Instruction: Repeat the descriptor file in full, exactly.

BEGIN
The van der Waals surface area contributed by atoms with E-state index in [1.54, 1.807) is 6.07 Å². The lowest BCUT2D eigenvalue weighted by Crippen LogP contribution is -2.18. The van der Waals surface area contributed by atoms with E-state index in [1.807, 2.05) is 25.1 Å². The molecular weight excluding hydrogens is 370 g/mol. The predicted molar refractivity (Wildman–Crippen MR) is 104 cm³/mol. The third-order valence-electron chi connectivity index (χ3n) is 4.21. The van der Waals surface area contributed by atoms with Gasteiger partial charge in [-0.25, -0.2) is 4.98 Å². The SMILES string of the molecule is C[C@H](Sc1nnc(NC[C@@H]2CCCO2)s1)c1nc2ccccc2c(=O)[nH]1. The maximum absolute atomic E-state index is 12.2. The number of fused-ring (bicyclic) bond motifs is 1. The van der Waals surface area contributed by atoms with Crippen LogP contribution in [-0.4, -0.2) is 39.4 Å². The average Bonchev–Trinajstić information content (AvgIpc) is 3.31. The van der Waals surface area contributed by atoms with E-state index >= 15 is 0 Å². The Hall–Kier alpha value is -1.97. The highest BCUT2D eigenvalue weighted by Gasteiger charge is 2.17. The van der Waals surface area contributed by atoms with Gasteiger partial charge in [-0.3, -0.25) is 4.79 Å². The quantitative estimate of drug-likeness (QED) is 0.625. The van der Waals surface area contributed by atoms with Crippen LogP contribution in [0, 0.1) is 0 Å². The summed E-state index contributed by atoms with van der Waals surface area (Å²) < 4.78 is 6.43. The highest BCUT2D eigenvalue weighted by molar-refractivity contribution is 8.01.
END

The van der Waals surface area contributed by atoms with E-state index in [1.54, 1.807) is 6.07 Å². The lowest BCUT2D eigenvalue weighted by Crippen LogP contribution is -2.18. The van der Waals surface area contributed by atoms with E-state index in [1.807, 2.05) is 25.1 Å². The molecular weight excluding hydrogens is 370 g/mol. The predicted molar refractivity (Wildman–Crippen MR) is 104 cm³/mol. The third-order valence-electron chi connectivity index (χ3n) is 4.21. The van der Waals surface area contributed by atoms with Gasteiger partial charge in [-0.25, -0.2) is 4.98 Å². The SMILES string of the molecule is C[C@H](Sc1nnc(NC[C@@H]2CCCO2)s1)c1nc2ccccc2c(=O)[nH]1. The maximum absolute atomic E-state index is 12.2. The number of fused-ring (bicyclic) bond motifs is 1. The van der Waals surface area contributed by atoms with Crippen LogP contribution in [-0.4, -0.2) is 39.4 Å². The average Bonchev–Trinajstić information content (AvgIpc) is 3.31. The van der Waals surface area contributed by atoms with E-state index >= 15 is 0 Å². The Hall–Kier alpha value is -1.97. The highest BCUT2D eigenvalue weighted by Gasteiger charge is 2.17. The van der Waals surface area contributed by atoms with Gasteiger partial charge in [-0.3, -0.25) is 4.79 Å². The quantitative estimate of drug-likeness (QED) is 0.625. The van der Waals surface area contributed by atoms with Crippen LogP contribution in [0, 0.1) is 0 Å². The summed E-state index contributed by atoms with van der Waals surface area (Å²) < 4.78 is 6.43. The highest BCUT2D eigenvalue weighted by molar-refractivity contribution is 8.01.